Usual procedure when setting up a new home internet connection goes something like this: Open welcome package from internet provider; immediately discard the cable modem and router that came in the package, hanging onto only the ethernet cables; go on Amazon and buy a cable modem of your own; save $10 per month, forever.
But Comcast has just released its new xFi Advanced Gateway, a high-speed modem-router combo that can handle gigabit speeds with ease, and I’m starting to think that it might not belong in the trash.
The most important feature is full support for DOCSIS 3.1, a technology that supports full gigabit speeds over the coaxial cable network. Comcast has DOCSIS 3.1 enabled across about 75% of its footprint so far, but you’ll need to be signed up for the top-tier plan — and using a DOCSIS 3.1-enabled modem — to take advantage.
The Wi-Fi side of the gateway also looks good. There’s an 8×8 antenna array and support for MU-MIMO, which is a bunch of letters that means it supports the majority of new Wi-Fi standards. As well as meaning that you could see a theoretical maximum transfer speed of 1.5Gbps, given ideal conditions with zero interference and the world’s fanciest laptop, it also means you should get usable, high-speed internet in more corners of your house, and the gateway should be able to handle the simultaneous demands of dozens of devices at once.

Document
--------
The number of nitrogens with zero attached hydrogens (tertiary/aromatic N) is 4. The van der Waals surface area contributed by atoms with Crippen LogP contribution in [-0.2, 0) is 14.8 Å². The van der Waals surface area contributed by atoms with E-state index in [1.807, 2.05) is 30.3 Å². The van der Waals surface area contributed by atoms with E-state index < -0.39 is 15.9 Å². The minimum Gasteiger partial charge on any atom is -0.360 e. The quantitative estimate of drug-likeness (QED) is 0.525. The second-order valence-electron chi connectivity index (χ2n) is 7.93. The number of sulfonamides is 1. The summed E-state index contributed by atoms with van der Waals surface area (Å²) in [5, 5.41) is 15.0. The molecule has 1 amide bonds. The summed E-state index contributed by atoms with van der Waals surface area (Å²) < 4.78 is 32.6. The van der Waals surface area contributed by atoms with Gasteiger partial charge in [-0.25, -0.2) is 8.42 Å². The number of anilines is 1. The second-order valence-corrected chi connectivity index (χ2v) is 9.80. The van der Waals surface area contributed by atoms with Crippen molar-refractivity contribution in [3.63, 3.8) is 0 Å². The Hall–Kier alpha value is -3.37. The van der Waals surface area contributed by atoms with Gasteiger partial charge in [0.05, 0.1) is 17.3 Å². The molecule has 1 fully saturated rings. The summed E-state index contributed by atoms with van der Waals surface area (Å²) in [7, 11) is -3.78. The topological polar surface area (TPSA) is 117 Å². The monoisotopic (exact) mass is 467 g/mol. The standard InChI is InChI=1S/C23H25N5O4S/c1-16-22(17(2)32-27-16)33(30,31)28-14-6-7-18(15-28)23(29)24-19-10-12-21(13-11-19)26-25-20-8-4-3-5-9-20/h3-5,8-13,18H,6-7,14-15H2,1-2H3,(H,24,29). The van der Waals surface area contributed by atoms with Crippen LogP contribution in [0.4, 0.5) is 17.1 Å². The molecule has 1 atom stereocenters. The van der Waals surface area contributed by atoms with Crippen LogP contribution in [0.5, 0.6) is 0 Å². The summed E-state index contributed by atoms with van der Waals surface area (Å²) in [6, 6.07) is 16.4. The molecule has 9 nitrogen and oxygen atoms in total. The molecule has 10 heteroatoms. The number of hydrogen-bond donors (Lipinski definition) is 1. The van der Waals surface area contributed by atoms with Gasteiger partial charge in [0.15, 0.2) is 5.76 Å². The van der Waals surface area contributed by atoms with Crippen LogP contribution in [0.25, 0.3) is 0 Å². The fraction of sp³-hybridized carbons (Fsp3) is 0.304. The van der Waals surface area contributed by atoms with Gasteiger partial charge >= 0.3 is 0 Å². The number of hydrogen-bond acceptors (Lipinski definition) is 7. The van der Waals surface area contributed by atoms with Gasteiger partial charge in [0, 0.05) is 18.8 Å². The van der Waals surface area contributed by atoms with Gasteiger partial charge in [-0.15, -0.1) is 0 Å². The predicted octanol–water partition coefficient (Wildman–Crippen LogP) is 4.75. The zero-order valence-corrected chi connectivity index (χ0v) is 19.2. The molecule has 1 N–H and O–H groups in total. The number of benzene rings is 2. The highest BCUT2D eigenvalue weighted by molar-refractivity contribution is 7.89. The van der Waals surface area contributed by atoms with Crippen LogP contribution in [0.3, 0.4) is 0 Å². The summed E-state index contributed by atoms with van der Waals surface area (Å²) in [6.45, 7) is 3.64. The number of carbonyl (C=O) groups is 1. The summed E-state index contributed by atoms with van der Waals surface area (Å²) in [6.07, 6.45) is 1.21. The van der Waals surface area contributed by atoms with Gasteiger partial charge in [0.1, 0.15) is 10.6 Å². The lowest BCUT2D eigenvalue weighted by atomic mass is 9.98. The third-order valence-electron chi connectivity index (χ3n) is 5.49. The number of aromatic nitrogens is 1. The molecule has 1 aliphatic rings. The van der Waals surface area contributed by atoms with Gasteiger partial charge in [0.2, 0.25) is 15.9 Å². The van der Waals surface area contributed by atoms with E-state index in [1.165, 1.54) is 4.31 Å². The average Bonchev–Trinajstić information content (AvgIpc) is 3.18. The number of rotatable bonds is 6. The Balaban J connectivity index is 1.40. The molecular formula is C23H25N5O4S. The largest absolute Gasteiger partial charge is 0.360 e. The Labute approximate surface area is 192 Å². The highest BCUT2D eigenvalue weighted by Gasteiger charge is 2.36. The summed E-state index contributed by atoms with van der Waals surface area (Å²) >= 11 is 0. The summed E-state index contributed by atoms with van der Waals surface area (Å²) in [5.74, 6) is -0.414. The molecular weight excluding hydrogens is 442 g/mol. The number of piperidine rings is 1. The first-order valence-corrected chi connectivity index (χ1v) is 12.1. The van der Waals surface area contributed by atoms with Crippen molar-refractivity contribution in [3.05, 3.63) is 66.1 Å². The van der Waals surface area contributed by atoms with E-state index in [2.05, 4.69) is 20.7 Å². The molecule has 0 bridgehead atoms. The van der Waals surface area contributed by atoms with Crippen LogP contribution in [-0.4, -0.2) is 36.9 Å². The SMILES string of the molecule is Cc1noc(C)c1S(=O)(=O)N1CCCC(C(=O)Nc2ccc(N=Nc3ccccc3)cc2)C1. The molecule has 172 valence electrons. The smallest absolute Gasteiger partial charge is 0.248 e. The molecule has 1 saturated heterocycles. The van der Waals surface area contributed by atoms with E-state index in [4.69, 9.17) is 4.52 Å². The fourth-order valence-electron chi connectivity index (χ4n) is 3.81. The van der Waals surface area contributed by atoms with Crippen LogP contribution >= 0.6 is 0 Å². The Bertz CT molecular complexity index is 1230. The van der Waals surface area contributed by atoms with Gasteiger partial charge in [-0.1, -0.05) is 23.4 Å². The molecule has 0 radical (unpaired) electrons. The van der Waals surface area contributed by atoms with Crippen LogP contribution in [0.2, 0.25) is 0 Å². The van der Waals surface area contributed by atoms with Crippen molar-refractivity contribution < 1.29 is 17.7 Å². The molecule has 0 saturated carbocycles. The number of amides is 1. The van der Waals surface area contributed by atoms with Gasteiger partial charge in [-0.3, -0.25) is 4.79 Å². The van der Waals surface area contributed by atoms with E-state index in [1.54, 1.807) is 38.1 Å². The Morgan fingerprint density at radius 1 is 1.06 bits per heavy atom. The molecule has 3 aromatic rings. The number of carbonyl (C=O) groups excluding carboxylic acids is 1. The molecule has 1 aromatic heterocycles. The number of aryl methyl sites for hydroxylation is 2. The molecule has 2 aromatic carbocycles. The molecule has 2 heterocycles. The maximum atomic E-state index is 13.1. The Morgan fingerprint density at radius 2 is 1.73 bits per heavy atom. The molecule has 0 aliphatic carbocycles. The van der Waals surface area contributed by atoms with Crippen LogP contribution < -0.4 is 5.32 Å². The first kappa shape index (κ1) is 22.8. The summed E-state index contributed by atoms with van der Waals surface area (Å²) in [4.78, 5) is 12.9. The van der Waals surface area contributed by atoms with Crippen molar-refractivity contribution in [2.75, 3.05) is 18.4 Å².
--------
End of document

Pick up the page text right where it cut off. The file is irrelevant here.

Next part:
That said, no-one can change the laws of physics, and some houses may be too big, or have a particular design, meaning they can’t be perfectly blanketed in Wi-Fi from one single point. Comcast is also rolling out xFi Pods, little mesh repeaters that should extend the coverage of the xFi Advanced Gateway.
Pricing of Comcast’s new gateway is the same $10/month lease that we’re all used to by now. You can still get a cheaper long-term setup by purchasing your own modem and router separately, and there are certainly much faster and better Wi-Fi systems out there. But as cable company gateways go, Comcast’s new xFi Advanced combines surprisingly decent physical design with a decent feature set, which might just be enough to save it from the dumpster. Might.